"Leave off her Isabella." Varric, "She's been on her hands and knees most of the afternoon without stopping. More work than you've done in a long time."

"Still, doesn't mean she can take a break when she feels like it." Corff said, "I'm taking it out of your pay."

Zindrafel handed over the ale to Isabella and nodded that she'd heard. All in all not a bad week, he'd only taken three coppers from her this week, normally by this time, it was at least five. She'd still have enough to pay everything and have a couple to add to her stash. Soon she would be able to move out of the city, there was a small farming village to the north of Kirkwall. She wanted to feel the grass beneath her feet and see the sky over her head. Smell the clean air and enjoy the winds kiss on her cheek. She and her cousin would be welcomed there. They'd find decent work in the fields and have a measure of freedom that was lacking in the city. In a few short weeks they'd be there. The punishment of the inn she could bare; she would be leaving so very soon.

"Zindrafel."

"Yes Norah?" she asked, turning to face the stern woman.

"It sounds like someone is vomiting in the privy outside, would you go and make sure they ain't dying in there and then sorting out the mess?" it was less of a question and more of an order but she nodded anyway, picked up the bucket and headed outside. The air had been stifling inside the now busy inn and she was pleased for the breath of air, no matter how brief. She followed the muddy path to the privy and knocked on the door. A gruff mutter from behind the battered wooden door told her the occupant was still inside. She turned away and looked up at the stars, willing herself not to hear the retching cough that followed the talk.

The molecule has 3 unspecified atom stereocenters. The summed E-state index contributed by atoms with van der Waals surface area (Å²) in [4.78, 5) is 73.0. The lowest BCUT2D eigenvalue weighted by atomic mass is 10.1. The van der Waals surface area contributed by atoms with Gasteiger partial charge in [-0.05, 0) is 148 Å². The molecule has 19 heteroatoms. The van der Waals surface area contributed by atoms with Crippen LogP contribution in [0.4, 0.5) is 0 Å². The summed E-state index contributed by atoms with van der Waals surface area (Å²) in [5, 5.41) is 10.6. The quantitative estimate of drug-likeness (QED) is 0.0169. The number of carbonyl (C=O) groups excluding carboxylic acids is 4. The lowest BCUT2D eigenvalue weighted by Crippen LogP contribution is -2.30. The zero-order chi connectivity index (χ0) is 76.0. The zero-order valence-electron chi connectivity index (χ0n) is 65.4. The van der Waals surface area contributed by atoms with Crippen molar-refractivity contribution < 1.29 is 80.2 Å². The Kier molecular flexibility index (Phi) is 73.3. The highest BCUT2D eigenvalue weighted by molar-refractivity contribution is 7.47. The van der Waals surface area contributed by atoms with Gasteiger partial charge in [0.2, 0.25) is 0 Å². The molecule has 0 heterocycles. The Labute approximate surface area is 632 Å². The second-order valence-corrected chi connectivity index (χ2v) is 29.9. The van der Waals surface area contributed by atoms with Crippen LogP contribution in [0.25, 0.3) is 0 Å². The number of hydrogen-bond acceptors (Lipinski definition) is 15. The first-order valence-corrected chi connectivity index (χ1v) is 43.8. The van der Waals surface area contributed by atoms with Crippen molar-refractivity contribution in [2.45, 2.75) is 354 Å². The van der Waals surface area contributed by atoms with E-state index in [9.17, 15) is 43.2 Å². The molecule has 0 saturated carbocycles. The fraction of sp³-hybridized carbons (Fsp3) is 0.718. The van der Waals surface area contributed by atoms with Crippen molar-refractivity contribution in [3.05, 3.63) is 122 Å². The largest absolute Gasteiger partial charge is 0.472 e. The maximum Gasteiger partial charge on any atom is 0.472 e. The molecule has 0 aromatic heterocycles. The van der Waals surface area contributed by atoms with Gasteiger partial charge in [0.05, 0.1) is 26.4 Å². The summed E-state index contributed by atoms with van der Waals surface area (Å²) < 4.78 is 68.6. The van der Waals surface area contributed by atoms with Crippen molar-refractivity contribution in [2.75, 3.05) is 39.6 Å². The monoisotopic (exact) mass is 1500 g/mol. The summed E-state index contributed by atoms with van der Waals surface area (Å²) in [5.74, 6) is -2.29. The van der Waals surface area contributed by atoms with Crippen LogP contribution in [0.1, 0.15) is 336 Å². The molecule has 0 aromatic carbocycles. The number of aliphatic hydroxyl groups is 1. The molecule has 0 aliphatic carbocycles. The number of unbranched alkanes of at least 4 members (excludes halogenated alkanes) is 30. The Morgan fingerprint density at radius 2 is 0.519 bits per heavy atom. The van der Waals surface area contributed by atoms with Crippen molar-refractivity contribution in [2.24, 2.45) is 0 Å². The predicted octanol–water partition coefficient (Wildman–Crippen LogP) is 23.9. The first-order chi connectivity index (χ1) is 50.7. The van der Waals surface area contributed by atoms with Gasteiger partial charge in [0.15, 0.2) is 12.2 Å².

After another long moment, the door opened and out stepped Alistair. She rolled her eyes but gave him a smile anyway, "Are you ok?"

"Far from it." He said slumping down on the privy wall. Zindrafel looked inside the ramshackle building before throwing the bucket of water all over it. There wasn't much in the way of mess but the smell was something else.

"You should go home." She said.